The Solana Resort, Benidorm is brought to life on stage after ten successfully commissioned series on TV. The stage show as with the original series is skilfully written by Derren Litten and directed by Ed Curtis. Mark Walter's set is exquisite and never obtrusive, as we see the facade of the Solana Resort Hotel that is transformed into the pool area, the reception and Neptune Bar seamlessly. Clever choreography by Alan Harding adds to the pastiche as caricature dance during scene changes become integral storytelling rather than mere masking.

Following the Series; a British favourite for the past decade; Benidorm Live has six of its regular performers Jake Canuso as the womanising and lecherous Spanish waiter Mateo; Janine Duvitski as the swinging Jacqueline; Adam Gillen as the hilariously naive hairdresser Liam; Sherrie Hewson as the hotel manager Joyce Temple-Savage, Shelley Longworth as Sam and Tony Maudsley as the outlandish hairdresser at the 'Blow 'n' Go', Kenneth. Each of the above were cheered on their initial entrance to the stage proving that the audience were predominately hardened fans. Gillen stole the night for me as the audience reactions ranged from incredulous to sympathy, he had us eating out of his hand with his physical humour. Canuso delivered a very enticing Flamenco, displaying his roots as a dancer at the start of his career.

As the story unfolds and the gags come thick and fast, we are introduced to several additional characters including Tricia Adele-Turner as Sophie the 'posh' and 'bitchy' holiday maker who lands at the Solana hotel with her long suffering husband Ben played by Bradley Clarkson, after their chosen hotel in Altea is over booked. The staff are convinced that the couple are the undercover Hotel Inspectors. Next Damian Williams as Derek 'the gay' is the suspect, Will Jennings plays the non-English speaking waiter who turns out to be the planted Hotel inspector and disaster is averted as he falls in love with Sam and asks for her hand in marriage. Asa Elliott plays himself and provides the 70's and 80's musical backdrop as Neptune Bar's resident singer of the Brits abroad romp. The story is reminiscent of a Fawlty Towers episode.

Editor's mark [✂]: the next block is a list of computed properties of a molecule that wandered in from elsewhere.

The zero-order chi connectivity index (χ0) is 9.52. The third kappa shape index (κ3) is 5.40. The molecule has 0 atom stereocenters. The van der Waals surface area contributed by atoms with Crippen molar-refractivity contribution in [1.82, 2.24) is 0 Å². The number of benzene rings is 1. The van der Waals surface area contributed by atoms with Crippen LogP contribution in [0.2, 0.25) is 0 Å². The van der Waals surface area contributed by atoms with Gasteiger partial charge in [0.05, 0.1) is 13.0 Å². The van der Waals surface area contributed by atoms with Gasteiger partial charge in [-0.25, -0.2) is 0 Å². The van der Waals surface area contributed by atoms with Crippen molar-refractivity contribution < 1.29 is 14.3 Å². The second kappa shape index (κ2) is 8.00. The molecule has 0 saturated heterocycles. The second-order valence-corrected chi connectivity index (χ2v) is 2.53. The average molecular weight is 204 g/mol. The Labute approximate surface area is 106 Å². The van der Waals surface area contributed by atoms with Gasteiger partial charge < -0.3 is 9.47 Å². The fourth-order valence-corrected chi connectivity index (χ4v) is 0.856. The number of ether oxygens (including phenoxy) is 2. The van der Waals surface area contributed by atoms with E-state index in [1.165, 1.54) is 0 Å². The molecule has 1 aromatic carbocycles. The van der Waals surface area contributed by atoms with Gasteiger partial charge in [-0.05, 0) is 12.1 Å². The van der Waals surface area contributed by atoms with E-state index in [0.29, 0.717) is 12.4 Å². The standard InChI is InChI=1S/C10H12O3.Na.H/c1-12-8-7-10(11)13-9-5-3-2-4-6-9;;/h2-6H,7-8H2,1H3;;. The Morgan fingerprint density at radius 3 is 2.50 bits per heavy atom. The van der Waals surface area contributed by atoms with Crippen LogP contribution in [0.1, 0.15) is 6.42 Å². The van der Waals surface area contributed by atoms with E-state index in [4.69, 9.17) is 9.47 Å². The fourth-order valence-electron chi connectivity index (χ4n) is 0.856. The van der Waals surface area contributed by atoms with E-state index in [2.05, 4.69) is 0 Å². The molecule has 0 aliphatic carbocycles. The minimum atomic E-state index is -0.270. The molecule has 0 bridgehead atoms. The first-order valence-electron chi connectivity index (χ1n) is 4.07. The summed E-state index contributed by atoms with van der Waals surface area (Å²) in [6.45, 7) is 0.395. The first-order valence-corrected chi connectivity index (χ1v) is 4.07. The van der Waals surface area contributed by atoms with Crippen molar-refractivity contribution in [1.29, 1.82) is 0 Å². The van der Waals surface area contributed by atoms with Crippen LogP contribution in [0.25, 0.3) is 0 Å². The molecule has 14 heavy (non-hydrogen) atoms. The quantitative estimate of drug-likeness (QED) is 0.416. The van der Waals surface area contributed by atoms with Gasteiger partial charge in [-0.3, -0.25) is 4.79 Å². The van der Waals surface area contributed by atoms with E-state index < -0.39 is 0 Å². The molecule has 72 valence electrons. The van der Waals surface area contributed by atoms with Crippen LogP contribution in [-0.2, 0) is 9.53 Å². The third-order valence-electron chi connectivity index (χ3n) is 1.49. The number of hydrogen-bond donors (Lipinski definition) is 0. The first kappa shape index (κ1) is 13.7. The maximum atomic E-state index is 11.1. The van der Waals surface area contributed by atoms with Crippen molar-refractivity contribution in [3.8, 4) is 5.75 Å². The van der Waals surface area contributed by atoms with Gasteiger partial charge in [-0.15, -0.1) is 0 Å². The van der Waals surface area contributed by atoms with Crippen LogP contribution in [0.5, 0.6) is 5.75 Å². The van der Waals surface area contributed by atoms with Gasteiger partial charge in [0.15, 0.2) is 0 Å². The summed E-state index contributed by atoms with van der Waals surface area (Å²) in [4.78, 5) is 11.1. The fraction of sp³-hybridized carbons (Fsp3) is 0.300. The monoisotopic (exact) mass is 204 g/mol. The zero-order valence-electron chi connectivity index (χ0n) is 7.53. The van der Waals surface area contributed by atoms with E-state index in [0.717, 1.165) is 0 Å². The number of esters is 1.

Yes, this show is lewd, it is rude and it is crude but it is hilariously funny. Full of innuendo, pun and double entendre, the humour is British and pushed the limits of what is comfortable, yet it doesn't over step the line with the funny, yet filthy, jokes. Although the gags are typical British 'postcard' humour they are universal, my American friend joined me at the show and guffawed as loudly as I did. The humour has a naivety and an innocence of a bygone era and the costumes reflect this. The show is slickly executed and had me laughing uncontrollably on many, many occasions. It was a perfect length and commanded the audience throughout. A cracking night’s entertainment without a complaint of an 'ism' in sight!

Reviewer: Tracey Bell

Reviewed: 21st January 2019

North West End Rating: ★★★★